What is a bit consoling it that the information is undoubtedly there, and even though on a continental scale we still have a lot of ground (quite literally) to cover, there are groups, institutions and sources of information penetrating the rubber white layer of Google’s page 1. Many of the sources that have taken the persistent effort to contribute to African knowledge production and preservation are brilliant because they serve as corridors lined with an abundant amount of doors that lead to rooms of information. However it is difficult to find the first door, and disappointing to know that many of these doors are not abundant in the corridors of university curriculums, at least in South Africa. Education is the core, and it is quintessential that we encourage intercontinental communication in the design discourse to understand the social and physical challenges and opportunities that can emerge in Africa. From understanding local construction methods particular to mutual climates, to understanding Africa-specific social behavior and trends; there is so much that we can learn from one another. And so, what now? What is the best mechanism for this? It is difficult to say, and with political systems being tested on an existential level, one cannot pin it solely to collaborative political will. We are all too aware of the palpable corruption in our countries. Information is also vast, and will inevitably not reach every single African, but it is definitely worth a shot. Majority of Matri-Archi’s viewers tend to be South African and Swiss, but recently to our pleasant surprise, Kenyan viewers have been the majority for the past week. The diaspora is no longer only a movement of people outside of Africa, but one within the continent. Because we have the freedom of movement, many Africans, are located in non-African countries by choice, and this dispersal that presents opportunity for strings of connection across the globe.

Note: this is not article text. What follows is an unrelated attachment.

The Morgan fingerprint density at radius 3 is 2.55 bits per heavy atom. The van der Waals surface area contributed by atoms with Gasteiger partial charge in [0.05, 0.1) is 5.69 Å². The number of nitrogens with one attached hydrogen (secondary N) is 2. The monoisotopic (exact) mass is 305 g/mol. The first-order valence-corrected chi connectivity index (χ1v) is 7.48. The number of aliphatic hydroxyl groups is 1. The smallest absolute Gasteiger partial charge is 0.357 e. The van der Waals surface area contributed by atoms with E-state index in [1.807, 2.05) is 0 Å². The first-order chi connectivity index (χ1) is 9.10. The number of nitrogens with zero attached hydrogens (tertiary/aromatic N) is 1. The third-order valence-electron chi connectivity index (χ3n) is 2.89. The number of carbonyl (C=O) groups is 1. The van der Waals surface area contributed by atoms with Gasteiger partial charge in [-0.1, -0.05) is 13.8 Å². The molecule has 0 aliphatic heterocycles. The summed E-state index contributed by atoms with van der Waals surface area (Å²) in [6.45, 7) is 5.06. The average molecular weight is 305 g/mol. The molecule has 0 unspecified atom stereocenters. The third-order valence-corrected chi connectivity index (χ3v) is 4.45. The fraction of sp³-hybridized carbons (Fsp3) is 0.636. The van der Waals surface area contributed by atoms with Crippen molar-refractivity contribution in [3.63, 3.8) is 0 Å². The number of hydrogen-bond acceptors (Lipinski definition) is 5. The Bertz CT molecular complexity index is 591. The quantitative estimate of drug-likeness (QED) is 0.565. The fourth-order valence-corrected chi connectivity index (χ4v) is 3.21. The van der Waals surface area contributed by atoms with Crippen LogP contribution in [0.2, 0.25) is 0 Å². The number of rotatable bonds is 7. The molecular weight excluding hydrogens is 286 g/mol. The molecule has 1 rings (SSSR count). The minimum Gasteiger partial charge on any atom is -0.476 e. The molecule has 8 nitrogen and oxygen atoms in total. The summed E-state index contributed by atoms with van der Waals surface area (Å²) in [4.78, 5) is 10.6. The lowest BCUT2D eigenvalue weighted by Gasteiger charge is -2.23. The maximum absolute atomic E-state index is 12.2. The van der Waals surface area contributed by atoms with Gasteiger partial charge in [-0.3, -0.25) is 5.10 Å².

Listed below are a few sources that MA has come across that have dedicated their efforts to retaining and producing African knowledge(s). We urge you to read beyond each short synopsis, because what waits behind the door is a corridor filled with new African consciousness rooms to explore:
African Centre for Cities
“The ACC seeks to facilitate critical urban research and policy discourses for the promotion of vibrant, democratic and sustainable urban development in the global South from an African perspective…
…In this context it is unsurprising that there are very few qualified and appropriately trained urban professionals and activists who can manage Africa’s cities and towns. The ACC seeks to intervene into this situation by remaining rooted in context and building knowledge networks between durable research institutions across the Continent.”